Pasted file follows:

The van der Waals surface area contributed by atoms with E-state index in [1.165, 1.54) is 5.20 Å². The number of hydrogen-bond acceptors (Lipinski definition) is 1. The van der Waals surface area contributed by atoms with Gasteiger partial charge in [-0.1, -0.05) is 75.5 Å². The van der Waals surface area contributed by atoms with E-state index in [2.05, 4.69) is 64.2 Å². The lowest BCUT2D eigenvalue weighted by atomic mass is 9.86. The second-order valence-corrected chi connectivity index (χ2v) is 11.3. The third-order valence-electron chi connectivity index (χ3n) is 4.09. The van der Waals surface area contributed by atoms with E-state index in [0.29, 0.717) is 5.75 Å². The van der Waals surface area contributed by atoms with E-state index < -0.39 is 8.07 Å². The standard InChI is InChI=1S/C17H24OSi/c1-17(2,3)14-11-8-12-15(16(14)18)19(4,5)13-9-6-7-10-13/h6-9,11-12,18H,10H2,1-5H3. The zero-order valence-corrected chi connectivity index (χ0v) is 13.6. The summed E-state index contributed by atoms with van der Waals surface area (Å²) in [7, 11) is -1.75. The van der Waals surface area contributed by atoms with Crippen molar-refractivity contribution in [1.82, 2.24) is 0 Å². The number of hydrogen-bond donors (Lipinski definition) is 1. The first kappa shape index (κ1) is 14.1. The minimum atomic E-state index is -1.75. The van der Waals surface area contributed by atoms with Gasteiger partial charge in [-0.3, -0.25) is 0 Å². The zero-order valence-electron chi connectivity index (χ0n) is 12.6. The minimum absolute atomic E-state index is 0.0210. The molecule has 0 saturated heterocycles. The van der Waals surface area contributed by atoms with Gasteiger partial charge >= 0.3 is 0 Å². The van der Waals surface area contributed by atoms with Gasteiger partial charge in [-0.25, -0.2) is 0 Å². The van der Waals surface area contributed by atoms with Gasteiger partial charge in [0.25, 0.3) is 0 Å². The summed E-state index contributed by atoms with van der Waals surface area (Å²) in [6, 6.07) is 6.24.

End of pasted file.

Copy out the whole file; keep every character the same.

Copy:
The van der Waals surface area contributed by atoms with E-state index in [1.165, 1.54) is 5.20 Å². The number of hydrogen-bond acceptors (Lipinski definition) is 1. The van der Waals surface area contributed by atoms with Gasteiger partial charge in [-0.1, -0.05) is 75.5 Å². The van der Waals surface area contributed by atoms with E-state index in [2.05, 4.69) is 64.2 Å². The lowest BCUT2D eigenvalue weighted by atomic mass is 9.86. The second-order valence-corrected chi connectivity index (χ2v) is 11.3. The third-order valence-electron chi connectivity index (χ3n) is 4.09. The van der Waals surface area contributed by atoms with E-state index in [0.29, 0.717) is 5.75 Å². The van der Waals surface area contributed by atoms with E-state index < -0.39 is 8.07 Å². The standard InChI is InChI=1S/C17H24OSi/c1-17(2,3)14-11-8-12-15(16(14)18)19(4,5)13-9-6-7-10-13/h6-9,11-12,18H,10H2,1-5H3. The zero-order valence-corrected chi connectivity index (χ0v) is 13.6. The summed E-state index contributed by atoms with van der Waals surface area (Å²) in [7, 11) is -1.75. The van der Waals surface area contributed by atoms with Crippen molar-refractivity contribution in [1.82, 2.24) is 0 Å². The number of hydrogen-bond donors (Lipinski definition) is 1. The first kappa shape index (κ1) is 14.1. The minimum atomic E-state index is -1.75. The van der Waals surface area contributed by atoms with Gasteiger partial charge in [-0.3, -0.25) is 0 Å². The zero-order valence-electron chi connectivity index (χ0n) is 12.6. The minimum absolute atomic E-state index is 0.0210. The molecule has 0 saturated heterocycles. The van der Waals surface area contributed by atoms with Gasteiger partial charge >= 0.3 is 0 Å². The van der Waals surface area contributed by atoms with Gasteiger partial charge in [-0.25, -0.2) is 0 Å². The van der Waals surface area contributed by atoms with Gasteiger partial charge in [0.25, 0.3) is 0 Å². The summed E-state index contributed by atoms with van der Waals surface area (Å²) in [6, 6.07) is 6.24.